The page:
Basidiomycetes in the order Agraricales are capable of causing fairy rings
Occurs in all turfgrasses.
Symptoms vary with causal agents (fungal species).
Circular or arc shaped rings of darker or faster-growing turf appears in moist turf.
A concentric ring of dead grass may develop inside the circle of lush grass.
The size of the rings can vary.
Activity in the turf stops when the individual rings come into contact with each other.
Mushrooms or toadstools may be produced in the outer ring of lush growth.
As mycelium grows the soil becomes hydrophobic.
In a mature Fairy Ring, the outer ring of lush grass may be missing, leaving an outer ring of plant death and an inner ring of green turf.
Conditions Favouring Disease
Fairy Rings are more severe on light soils, which have low fertility and low moisture content.
Turf with a significant thatch layer.
Drier areas have significantly more Fairy Rings than higher rainfall areas.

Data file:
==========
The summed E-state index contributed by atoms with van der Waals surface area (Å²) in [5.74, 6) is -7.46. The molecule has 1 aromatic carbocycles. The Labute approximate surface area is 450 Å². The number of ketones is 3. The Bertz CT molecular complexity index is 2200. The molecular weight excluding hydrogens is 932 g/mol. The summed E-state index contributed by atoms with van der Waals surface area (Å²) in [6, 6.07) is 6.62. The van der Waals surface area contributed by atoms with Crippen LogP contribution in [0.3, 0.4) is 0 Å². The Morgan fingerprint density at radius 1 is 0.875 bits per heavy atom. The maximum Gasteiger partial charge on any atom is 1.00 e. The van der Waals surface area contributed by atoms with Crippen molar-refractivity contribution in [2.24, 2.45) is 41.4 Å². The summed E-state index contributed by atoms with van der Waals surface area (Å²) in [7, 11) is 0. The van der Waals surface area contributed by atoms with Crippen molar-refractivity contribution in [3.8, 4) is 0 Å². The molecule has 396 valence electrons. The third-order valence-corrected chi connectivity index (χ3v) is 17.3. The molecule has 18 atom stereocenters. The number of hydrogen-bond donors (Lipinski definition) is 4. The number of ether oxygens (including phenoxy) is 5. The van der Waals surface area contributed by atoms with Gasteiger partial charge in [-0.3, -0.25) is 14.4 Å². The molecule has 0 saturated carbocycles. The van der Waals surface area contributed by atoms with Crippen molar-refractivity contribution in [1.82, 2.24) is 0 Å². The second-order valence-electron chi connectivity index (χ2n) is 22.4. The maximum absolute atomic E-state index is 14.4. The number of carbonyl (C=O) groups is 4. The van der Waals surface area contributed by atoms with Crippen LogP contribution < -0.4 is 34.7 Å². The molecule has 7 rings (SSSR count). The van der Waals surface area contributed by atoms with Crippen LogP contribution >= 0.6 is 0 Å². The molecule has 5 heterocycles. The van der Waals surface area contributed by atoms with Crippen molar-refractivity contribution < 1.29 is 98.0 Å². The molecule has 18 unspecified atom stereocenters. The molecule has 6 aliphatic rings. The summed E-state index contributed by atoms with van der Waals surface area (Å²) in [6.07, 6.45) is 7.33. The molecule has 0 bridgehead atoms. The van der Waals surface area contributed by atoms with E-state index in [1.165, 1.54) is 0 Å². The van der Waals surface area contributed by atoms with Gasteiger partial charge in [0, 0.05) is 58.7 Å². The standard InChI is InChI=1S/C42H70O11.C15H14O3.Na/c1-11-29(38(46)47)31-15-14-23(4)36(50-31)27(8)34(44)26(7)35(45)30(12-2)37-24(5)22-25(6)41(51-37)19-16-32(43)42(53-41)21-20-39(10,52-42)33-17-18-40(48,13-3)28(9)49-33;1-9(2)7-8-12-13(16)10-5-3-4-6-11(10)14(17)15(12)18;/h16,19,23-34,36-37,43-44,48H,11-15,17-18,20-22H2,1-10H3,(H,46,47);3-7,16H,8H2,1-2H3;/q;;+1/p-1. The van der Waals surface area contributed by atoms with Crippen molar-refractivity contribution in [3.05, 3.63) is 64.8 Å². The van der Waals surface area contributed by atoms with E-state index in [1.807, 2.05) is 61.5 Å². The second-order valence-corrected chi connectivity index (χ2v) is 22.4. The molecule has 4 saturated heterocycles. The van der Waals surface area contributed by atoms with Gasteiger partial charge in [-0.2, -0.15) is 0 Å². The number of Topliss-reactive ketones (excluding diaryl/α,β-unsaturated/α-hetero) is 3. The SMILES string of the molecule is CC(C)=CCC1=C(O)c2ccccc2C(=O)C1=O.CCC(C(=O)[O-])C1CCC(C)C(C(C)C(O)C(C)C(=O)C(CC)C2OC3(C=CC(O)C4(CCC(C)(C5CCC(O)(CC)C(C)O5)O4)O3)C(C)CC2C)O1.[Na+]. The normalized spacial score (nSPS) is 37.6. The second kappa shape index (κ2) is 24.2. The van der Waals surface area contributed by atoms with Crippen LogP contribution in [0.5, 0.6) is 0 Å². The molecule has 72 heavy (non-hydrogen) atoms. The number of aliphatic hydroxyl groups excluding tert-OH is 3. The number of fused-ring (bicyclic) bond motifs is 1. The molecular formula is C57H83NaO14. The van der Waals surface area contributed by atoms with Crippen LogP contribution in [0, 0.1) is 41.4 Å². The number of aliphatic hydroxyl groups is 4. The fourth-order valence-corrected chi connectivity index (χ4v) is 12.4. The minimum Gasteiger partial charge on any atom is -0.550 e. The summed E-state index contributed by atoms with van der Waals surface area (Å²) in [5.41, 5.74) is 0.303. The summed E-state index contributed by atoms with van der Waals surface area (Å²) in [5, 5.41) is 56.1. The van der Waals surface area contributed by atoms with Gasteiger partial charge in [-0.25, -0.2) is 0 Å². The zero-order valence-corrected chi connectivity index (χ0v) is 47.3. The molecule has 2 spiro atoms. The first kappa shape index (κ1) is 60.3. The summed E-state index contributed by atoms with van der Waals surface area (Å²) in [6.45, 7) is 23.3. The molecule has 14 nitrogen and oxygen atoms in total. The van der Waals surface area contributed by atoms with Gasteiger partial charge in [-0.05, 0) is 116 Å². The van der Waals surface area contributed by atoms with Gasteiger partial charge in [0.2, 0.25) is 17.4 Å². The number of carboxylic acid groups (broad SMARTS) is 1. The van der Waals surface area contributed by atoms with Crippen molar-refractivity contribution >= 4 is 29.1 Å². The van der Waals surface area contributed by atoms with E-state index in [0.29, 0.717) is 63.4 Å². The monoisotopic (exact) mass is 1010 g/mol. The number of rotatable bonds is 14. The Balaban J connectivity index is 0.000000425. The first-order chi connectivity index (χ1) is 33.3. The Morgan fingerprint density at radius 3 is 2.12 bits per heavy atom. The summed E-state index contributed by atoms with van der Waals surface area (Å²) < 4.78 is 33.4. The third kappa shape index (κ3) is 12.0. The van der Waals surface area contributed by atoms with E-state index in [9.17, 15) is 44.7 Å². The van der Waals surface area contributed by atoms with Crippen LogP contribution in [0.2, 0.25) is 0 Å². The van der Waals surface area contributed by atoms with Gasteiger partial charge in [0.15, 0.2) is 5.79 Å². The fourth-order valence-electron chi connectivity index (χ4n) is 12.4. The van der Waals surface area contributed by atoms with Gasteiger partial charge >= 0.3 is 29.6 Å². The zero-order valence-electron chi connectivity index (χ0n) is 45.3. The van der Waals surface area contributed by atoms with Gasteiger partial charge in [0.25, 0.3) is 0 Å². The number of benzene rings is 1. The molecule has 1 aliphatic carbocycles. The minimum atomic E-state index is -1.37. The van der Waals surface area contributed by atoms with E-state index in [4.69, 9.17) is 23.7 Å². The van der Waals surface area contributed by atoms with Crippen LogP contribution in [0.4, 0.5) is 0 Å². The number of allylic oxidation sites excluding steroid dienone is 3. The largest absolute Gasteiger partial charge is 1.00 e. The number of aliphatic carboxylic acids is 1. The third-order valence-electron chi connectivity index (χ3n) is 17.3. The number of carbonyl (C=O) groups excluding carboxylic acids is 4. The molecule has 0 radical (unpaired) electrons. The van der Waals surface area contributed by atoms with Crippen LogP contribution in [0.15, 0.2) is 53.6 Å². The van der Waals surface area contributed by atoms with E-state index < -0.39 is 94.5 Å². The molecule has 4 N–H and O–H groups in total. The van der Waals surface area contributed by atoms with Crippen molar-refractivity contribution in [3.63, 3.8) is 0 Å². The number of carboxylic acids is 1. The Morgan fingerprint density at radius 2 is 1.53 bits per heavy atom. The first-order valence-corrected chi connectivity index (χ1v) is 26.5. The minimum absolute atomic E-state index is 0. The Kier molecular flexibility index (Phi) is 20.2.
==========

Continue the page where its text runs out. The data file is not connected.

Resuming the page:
Avoid using root zone mixes with high levels of undecomposed organic materials.
Reduce thatch by vertical cutting.
Use nitrogen and iron fertilisers to mask symptoms on some types of Fairy Ring.
Use soil wetting agents to help penetrate hydrophobic areas.
Fairy Rings are more prevalent and damaging on lightly water and fertilised fairways and lawns than on well irrigated and fertilised turf. Fairy Rings typically occur in spring and summer, however they can also occur on cool-season turfgrass in mild winter climates. The most common Basidiomycetes in Australia are species of Lycoperdon; Marasmius; Tricholoma; however there are over 50 causal organisms.